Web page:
Coleridge. Shelvocke described the weird ocean scenery of
Patagonia and Cape Horn ; how the navigators experienced
such extreme cold when driven into the latitude of 61 30' S.,
that a sailor fell with benumbed fingers from the mainsail and

138 British Colonisation

was drowned. * In short, one would think it impossible that
anything living could subsist in so rigid a climate : and indeed
we all observed that we had not the sight of one fish of any
kind since we were come to the southward of the Streights of
Le Mair ; not one seabird, except a disconsolate black albatross
who accompanied us for several days, hovering about us for
a long time as if he had lost himself; till Hatley (my second
captain) observing, in one of his melancholy fits, that this bird
was always near us, imagined from its colour that it might be
some ill omen. That which, I suppose, induced him the more to
encourage his superstition was the continued series of contrary
tempestuous winds which had oppressed us ever since we had
got into this sea. But, be that as it would, he, after some
fruitless attempts, at length shot the albatross, not doubting,
perhaps, that we should have a fair wind after it.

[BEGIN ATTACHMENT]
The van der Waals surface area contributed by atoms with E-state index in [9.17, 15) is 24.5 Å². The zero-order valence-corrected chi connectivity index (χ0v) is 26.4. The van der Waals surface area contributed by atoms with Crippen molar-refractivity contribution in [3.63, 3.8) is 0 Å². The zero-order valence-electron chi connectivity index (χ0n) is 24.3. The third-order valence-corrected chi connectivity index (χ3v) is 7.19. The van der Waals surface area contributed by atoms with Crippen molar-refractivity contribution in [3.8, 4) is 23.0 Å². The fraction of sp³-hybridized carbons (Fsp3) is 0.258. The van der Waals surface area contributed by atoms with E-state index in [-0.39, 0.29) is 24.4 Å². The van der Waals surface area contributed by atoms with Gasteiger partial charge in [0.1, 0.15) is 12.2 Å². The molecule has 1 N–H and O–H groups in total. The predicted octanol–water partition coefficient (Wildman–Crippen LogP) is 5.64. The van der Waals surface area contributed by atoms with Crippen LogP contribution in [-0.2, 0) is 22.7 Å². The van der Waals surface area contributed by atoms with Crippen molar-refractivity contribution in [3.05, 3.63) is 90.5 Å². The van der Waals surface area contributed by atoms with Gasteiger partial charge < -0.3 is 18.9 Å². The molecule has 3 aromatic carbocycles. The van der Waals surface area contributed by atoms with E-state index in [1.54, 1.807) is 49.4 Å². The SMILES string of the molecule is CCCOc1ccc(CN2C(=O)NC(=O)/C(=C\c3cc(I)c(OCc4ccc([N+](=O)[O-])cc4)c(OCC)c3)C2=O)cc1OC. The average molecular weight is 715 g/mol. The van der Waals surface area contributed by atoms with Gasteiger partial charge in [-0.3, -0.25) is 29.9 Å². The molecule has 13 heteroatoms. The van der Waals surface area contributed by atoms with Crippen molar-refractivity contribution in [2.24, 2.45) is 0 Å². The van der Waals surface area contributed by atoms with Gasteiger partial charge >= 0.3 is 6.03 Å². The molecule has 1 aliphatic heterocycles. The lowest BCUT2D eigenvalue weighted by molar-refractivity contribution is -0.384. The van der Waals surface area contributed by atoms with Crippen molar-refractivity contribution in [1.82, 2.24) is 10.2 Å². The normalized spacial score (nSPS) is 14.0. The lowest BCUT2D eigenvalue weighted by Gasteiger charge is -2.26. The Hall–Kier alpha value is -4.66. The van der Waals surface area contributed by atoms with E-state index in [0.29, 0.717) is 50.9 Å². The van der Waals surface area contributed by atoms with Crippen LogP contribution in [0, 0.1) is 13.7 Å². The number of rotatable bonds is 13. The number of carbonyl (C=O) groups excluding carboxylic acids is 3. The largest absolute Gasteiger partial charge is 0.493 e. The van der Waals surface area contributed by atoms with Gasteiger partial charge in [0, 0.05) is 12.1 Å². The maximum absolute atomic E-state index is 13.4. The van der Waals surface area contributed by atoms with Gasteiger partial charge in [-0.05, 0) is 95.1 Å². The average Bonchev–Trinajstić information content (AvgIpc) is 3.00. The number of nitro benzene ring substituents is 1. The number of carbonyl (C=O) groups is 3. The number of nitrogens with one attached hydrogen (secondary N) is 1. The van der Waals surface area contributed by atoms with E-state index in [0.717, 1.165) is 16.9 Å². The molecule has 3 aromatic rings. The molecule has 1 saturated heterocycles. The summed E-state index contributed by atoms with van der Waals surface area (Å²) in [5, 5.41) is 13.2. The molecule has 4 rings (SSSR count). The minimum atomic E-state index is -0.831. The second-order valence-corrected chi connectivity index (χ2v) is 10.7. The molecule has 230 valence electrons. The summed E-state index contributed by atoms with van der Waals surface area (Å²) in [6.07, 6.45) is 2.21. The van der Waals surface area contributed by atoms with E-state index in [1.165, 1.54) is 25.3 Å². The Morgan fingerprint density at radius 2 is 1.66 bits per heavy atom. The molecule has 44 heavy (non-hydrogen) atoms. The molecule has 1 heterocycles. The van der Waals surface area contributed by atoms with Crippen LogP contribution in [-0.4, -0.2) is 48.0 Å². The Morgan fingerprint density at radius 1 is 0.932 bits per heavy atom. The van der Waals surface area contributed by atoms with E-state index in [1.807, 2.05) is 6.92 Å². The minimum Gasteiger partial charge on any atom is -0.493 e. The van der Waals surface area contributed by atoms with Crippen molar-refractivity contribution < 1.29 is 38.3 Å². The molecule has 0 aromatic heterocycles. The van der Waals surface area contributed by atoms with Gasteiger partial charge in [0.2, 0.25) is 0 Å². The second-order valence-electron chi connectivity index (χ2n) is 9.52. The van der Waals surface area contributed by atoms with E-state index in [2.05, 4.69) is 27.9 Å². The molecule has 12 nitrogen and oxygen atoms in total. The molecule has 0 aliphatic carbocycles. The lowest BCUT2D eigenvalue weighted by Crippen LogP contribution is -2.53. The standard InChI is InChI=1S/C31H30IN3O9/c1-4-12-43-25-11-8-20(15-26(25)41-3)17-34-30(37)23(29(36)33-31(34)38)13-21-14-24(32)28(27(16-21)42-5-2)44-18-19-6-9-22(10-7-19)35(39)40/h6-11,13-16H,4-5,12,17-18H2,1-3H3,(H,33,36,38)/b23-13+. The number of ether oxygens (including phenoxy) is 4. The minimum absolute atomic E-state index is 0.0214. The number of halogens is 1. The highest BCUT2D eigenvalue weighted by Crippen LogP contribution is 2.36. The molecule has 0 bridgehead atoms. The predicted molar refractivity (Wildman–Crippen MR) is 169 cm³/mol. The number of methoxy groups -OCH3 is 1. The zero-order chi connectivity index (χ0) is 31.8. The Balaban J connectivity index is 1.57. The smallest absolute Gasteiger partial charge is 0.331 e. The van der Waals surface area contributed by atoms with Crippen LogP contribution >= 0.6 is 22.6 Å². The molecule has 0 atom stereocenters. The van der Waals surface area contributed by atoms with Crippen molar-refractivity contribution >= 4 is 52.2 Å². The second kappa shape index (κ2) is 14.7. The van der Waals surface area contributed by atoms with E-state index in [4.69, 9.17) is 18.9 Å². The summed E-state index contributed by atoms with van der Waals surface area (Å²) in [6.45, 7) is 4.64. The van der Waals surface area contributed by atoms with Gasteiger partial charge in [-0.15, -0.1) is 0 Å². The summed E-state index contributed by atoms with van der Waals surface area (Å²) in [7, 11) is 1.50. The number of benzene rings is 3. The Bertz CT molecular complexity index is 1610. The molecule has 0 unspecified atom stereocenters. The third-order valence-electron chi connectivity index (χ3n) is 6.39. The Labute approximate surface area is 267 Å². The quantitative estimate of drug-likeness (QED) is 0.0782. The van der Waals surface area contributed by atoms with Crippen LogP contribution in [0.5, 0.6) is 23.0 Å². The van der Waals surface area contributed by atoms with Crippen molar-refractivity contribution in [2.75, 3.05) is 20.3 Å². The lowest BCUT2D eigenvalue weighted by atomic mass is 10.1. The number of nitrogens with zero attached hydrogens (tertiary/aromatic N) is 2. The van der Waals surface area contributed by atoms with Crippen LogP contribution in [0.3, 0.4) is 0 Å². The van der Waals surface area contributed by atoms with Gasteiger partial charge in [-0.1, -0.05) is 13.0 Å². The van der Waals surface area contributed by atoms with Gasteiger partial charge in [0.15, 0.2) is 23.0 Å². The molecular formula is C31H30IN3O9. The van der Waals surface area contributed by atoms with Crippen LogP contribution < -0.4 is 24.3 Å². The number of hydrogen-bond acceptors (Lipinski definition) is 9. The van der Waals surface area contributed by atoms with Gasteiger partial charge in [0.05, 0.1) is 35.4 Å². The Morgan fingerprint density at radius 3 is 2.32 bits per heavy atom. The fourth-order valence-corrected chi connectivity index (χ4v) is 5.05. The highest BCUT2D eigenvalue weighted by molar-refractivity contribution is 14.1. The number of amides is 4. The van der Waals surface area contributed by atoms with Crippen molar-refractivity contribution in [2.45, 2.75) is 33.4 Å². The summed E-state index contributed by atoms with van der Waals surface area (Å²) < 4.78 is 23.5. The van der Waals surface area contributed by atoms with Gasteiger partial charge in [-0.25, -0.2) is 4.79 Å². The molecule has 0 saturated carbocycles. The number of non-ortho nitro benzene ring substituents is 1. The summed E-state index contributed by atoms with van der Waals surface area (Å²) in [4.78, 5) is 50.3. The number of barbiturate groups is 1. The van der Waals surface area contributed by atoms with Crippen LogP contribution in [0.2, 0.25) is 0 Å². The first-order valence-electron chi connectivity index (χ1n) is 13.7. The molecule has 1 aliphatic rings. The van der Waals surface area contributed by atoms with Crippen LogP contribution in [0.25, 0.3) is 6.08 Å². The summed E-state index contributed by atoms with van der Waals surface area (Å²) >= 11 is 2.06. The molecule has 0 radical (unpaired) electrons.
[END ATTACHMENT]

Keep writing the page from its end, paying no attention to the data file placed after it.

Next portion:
In November 1739 Captain George Anson was despatched
to attack the Spanish trade and settlements in the South Seas,
in command of a fleet of six ships of war and two storeships.
This expedition cruised against the Spaniards with success, the
town of Payta being taken and a number of prizes being
captured. The galleon of Acapulco, with an immense amount
of wealth on board, was captured. But the voyage of Anson
will ever be memorable on account of that cruel and unjustifi-
able order that despatched five hundred invalids from among
the out-pensioners of Chelsea to endure the terrors and hard-
ships of the passage of the Straits of Magellan. Not one of
these poor men lived to return to his native land.

Another severe blow was struck at the commerce of Spain
in 1762 by the capture of Manilla. Spain having entered into
an alliance with France in consequence of the family compact
of the house of Bourbon, England declared war against Spain
as well as France. A force was sent from our East India
settlements, particularly Madras, for the conquest of the
Philippine Islands under General Draper and Admiral Cornish.
Arriving at Manilla, this force stormed and took the town in
October 1762 ; but to save so fine a city from destruction the

The A ustralian Colonies 1 39

English agreed to accept a ransom amounting to ,1,000,000
sterling. The settlement has been described as superlatively
rich. Five large vessels sailed yearly to Acapulco in Mexico
freighted with diamonds from Golconda, cinnamon from
Ceylon, pepper from Sumatra and Java, cloves and nutmegs
from the Moluccas and Banda Islands, camphire from Borneo,
ivory from Cambodia, silks, tea, and china-ware from China.
These ships returned laden with Mexican silver, and made
400 per cent, profit on their voyage.

The * Manilla ransom ' was never paid by the Spaniards, and
formed a subject of notice and animadversion in two of Junius'